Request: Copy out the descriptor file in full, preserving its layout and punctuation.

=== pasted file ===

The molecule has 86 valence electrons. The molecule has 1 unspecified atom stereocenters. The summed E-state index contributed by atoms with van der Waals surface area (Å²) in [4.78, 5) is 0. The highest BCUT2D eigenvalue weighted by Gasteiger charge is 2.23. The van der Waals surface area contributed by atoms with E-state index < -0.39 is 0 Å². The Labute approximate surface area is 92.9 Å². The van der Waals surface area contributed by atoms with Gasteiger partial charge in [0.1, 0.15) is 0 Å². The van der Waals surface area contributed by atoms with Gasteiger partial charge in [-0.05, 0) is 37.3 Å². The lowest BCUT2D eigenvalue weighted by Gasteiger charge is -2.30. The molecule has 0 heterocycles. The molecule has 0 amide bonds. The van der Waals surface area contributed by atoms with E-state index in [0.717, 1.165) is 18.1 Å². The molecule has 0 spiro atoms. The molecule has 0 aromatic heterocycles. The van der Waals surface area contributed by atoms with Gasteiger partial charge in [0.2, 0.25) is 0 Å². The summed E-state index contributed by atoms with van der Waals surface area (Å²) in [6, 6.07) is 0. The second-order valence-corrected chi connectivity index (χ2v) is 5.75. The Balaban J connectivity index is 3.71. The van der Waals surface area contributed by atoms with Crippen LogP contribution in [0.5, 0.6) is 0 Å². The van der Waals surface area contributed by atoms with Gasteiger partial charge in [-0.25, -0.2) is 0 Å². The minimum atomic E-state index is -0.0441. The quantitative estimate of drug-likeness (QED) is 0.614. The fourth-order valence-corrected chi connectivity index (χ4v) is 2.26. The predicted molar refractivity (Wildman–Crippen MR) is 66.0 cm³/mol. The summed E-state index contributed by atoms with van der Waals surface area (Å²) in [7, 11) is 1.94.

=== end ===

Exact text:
The molecule has 86 valence electrons. The molecule has 1 unspecified atom stereocenters. The summed E-state index contributed by atoms with van der Waals surface area (Å²) in [4.78, 5) is 0. The highest BCUT2D eigenvalue weighted by Gasteiger charge is 2.23. The van der Waals surface area contributed by atoms with E-state index < -0.39 is 0 Å². The Labute approximate surface area is 92.9 Å². The van der Waals surface area contributed by atoms with Gasteiger partial charge in [0.1, 0.15) is 0 Å². The van der Waals surface area contributed by atoms with Gasteiger partial charge in [-0.05, 0) is 37.3 Å². The lowest BCUT2D eigenvalue weighted by Gasteiger charge is -2.30. The molecule has 0 heterocycles. The molecule has 0 amide bonds. The van der Waals surface area contributed by atoms with E-state index in [0.717, 1.165) is 18.1 Å². The molecule has 0 spiro atoms. The molecule has 0 aromatic heterocycles. The van der Waals surface area contributed by atoms with Gasteiger partial charge in [0.2, 0.25) is 0 Å². The summed E-state index contributed by atoms with van der Waals surface area (Å²) in [6, 6.07) is 0. The second-order valence-corrected chi connectivity index (χ2v) is 5.75. The Balaban J connectivity index is 3.71. The van der Waals surface area contributed by atoms with Crippen LogP contribution in [0.5, 0.6) is 0 Å². The van der Waals surface area contributed by atoms with Gasteiger partial charge in [-0.25, -0.2) is 0 Å². The minimum atomic E-state index is -0.0441. The quantitative estimate of drug-likeness (QED) is 0.614. The fourth-order valence-corrected chi connectivity index (χ4v) is 2.26. The predicted molar refractivity (Wildman–Crippen MR) is 66.0 cm³/mol. The summed E-state index contributed by atoms with van der Waals surface area (Å²) in [7, 11) is 1.94.